The soul, asleep to everything else, is only the more attentive to the voice of her Well-beloved; she hears and recognizes it at once.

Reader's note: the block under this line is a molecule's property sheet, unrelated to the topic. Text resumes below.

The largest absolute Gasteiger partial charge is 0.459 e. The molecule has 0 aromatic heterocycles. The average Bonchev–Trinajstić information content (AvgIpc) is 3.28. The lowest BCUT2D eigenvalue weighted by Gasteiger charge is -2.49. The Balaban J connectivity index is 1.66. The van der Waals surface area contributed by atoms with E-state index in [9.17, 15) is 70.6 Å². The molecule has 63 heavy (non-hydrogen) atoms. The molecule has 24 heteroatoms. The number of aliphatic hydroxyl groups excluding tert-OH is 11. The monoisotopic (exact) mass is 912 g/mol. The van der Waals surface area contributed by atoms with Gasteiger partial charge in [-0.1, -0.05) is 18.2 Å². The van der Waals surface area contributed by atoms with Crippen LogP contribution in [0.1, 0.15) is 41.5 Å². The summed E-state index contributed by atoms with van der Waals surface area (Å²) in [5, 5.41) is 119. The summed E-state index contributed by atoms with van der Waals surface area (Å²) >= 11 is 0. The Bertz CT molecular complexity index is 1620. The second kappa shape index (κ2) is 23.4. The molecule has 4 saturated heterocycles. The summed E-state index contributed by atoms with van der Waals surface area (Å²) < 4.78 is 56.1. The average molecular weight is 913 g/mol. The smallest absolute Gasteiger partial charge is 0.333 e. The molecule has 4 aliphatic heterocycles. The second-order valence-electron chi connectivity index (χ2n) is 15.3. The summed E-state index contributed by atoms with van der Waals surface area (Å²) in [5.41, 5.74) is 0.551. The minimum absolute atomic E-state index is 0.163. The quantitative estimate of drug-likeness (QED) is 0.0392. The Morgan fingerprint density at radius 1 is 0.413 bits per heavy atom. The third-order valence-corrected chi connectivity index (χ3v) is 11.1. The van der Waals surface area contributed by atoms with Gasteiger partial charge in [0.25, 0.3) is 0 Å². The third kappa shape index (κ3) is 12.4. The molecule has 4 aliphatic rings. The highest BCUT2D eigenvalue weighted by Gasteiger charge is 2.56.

The voice of my Beloved! she says I know it, I hear it, and its effects upon me removes all my doubts. But what sayest thou, O beloved one? Thou wert perchance dreaming from love; asleep in the arms of thy Bridegroom, thou yet seest Him, leaping upon the mountains and skipping upon the hills! How then can this be? The Bridegroom embraces his beloved and dwells in her. He surrounds her without and penetrates her within; she feels that, in this mystic slumber, he enters more deeply and becomes united to her, not only as heretofore, in the powers which are the hills, but in a much superior degree; He comes upon the mountains, that is, the centre, and there He touches her truly with his immediate union. She at once perceives that this influence is far different from that in the powers, and that it is the cause of very great effects, though it is but a transitory touch and not a permanent and lasting union.